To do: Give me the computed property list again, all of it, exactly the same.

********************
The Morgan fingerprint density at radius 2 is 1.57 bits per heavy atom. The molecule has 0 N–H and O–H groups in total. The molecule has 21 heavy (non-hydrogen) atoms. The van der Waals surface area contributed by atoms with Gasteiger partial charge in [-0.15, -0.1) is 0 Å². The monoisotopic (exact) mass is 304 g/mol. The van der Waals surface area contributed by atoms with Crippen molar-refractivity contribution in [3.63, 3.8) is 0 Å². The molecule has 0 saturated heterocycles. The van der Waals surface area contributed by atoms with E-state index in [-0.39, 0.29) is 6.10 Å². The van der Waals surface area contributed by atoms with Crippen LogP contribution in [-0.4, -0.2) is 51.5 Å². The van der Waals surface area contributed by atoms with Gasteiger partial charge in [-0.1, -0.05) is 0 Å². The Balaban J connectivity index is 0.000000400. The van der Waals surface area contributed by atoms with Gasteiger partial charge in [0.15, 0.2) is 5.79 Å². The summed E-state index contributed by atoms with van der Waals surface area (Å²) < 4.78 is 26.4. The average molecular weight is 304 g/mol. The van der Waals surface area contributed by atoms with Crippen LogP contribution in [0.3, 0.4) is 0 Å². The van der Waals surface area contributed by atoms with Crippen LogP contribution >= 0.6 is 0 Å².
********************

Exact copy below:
The Morgan fingerprint density at radius 2 is 1.57 bits per heavy atom. The molecule has 0 N–H and O–H groups in total. The molecule has 21 heavy (non-hydrogen) atoms. The van der Waals surface area contributed by atoms with Gasteiger partial charge in [-0.15, -0.1) is 0 Å². The monoisotopic (exact) mass is 304 g/mol. The van der Waals surface area contributed by atoms with Crippen molar-refractivity contribution in [3.63, 3.8) is 0 Å². The molecule has 0 saturated heterocycles. The van der Waals surface area contributed by atoms with E-state index in [-0.39, 0.29) is 6.10 Å². The van der Waals surface area contributed by atoms with Crippen LogP contribution in [-0.4, -0.2) is 51.5 Å². The van der Waals surface area contributed by atoms with Gasteiger partial charge in [-0.1, -0.05) is 0 Å². The Balaban J connectivity index is 0.000000400. The van der Waals surface area contributed by atoms with Gasteiger partial charge in [0.15, 0.2) is 5.79 Å². The summed E-state index contributed by atoms with van der Waals surface area (Å²) < 4.78 is 26.4. The average molecular weight is 304 g/mol. The van der Waals surface area contributed by atoms with Crippen LogP contribution in [0.3, 0.4) is 0 Å². The van der Waals surface area contributed by atoms with Crippen LogP contribution >= 0.6 is 0 Å².